The myth of zip ties for restraints

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Re: The myth of zip ties for restraints

Post by drop bear » Thu Nov 14, 2013 1:02 pm

Doctorr Fabulous wrote:
drop bear wrote:
Doctorr Fabulous wrote:Allow me to ask the burning question: Who are you restraining and for how long?
People you have arrested and untill the cops arrive. Nicer than sitting on them with you knee in their neck.
Why would you sit with your knee on their neck? That's asking for soemthing bad to happen. Anyone else see Kiss Kiss, Bang Bang, in particular the scene where Travolta explains why you don't stand point-blank on someone you're covering with a gun?

Some things to remember:
1. The coips and military who do this are trained for it. They know how to avoid that permanent damage I talked about. That leads to number two:
2. They have unions and lawyers on standby to fight cases of excessive force and the like. You zip those cuffs too tight and cause soem permanent damage, I guarantee you will get sued. I'm not aware of any laws that grant you any protection when you cause injury to an incapacitated person. That would include sitting with your knee in someone's neck. Why not stand off-line and keep the gun pointed in their general direction? Leading to:
3. Okay, you have incapacitated someone by merely pointing a gun at them, and against all odds they have laid down on the floor instead of running or fighting. Now you want to get close enough to touch them because? What keeps them from trying to fight as soon as you get into grappling range? You're adding a risk when you could sit across the room talking to the dispatcher with your gun at the low ready so as not to accidentally shoot them, and then let the guys with an army of lawyers do the restraining.

So the question now is why.

I think you are over cooking this a bit.

Last guy I arrested because he broke my windscreen wiper. I just chased him down with a couple of mates and sat on him. That is hardly worth shooting someone for. If I had to shoot him I probably wouldn't have bothered.

I admit I wouldn't use the metal zip ties. Otherwise just slap some restraints on sit them down and wait. You can still watch them so they dont do something silly. Safer than waving guns at people. Especially people you haven't searched,

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Re: The myth of zip ties for restraints

Post by Doctorr Fabulous » Thu Nov 14, 2013 1:08 pm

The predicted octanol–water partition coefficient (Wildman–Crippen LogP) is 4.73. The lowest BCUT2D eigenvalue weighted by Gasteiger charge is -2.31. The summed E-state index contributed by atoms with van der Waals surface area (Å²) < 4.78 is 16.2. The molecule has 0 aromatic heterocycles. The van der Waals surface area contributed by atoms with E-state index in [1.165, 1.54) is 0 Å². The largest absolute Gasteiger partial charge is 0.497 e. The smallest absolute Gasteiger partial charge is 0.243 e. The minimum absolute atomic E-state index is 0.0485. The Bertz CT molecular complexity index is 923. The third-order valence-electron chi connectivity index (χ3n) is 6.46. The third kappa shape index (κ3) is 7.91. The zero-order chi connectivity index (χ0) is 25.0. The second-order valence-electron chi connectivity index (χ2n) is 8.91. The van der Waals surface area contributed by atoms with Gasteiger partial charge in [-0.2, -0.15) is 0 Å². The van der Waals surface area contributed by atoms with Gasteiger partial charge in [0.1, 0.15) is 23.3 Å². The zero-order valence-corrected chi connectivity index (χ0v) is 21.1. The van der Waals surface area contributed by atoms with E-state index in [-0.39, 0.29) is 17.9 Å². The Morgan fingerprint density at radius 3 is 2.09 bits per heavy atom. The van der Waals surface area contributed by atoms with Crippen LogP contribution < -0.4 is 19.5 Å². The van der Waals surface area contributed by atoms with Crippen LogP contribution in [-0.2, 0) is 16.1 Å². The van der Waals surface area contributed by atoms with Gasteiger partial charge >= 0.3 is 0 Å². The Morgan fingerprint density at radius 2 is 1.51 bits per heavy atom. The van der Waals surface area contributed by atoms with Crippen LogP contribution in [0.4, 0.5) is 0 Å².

I wouldn't have bothered. I have better things to do than try to run soemone down for a $50 part.

Point remains, you zipcuff/ziptie dudebro and cause injury, you can be held liable. Civil, maybe criminal depending on his lawyer and your local law.
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Re: The myth of zip ties for restraints

Post by drop bear » Thu Nov 14, 2013 1:21 pm

Doctorr Fabulous wrote:I wouldn't have bothered. I have better things to do than try to run soemone down for a $50 part.

Point remains, you zipcuff/ziptie dudebro and cause injury, you can be held liable. Civil, maybe criminal depending on his lawyer and your local law.

Yeah but if you have hooked after a guy and dropped them you do sorta have to be making an arrest. Otherwise there was no reason to have done that in the first place.

Pretty much if you are using force on people you are either arresting them or escaping from them. If you are arresting people then you may as well do it properly.

Otherwise it is still with the lawers and stuff.

Personally I would like to secure the guy before I get distracted by making phone calls. It is a bit safer.

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Re: The myth of zip ties for restraints

Post by Mikeyboy » Thu Nov 14, 2013 1:24 pm

ineffableone wrote:
Mikeyboy wrote:On the flip side, I want to thank the OP, ineffableone for posting those videos on how to escape zip ties. Its going to be required watching for my wife and kids when I get home from work. You are right, it could save a life.
Your welcome. There are a lot more videos on youtube showing this, and it might be worth searching a bit to find other examples for your family. The ITS page is the most complete info pulled into one place, giving text pictures and video of different conditions front, back, paired ties, etc.

While the show was a bit corny, Spikes' "Surviving Disaster" episode on Home Invasions got into ways to "pick" a Zip tie and how to saw off duct tape with your shoelaces.

http://www.spike.com/episodes/r99ydj/su ... n-1-ep-104" onclick="window.open(this.href);return false;

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Re: The myth of zip ties for restraints

Post by Doctorr Fabulous » Thu Nov 14, 2013 1:31 pm

drop bear wrote:
Doctorr Fabulous wrote:I wouldn't have bothered. I have better things to do than try to run soemone down for a $50 part.

Point remains, you zipcuff/ziptie dudebro and cause injury, you can be held liable. Civil, maybe criminal depending on his lawyer and your local law.
Pretty much if you are using force on people you are either arresting them or escaping from them. If you are arresting people then you may as well do it properly.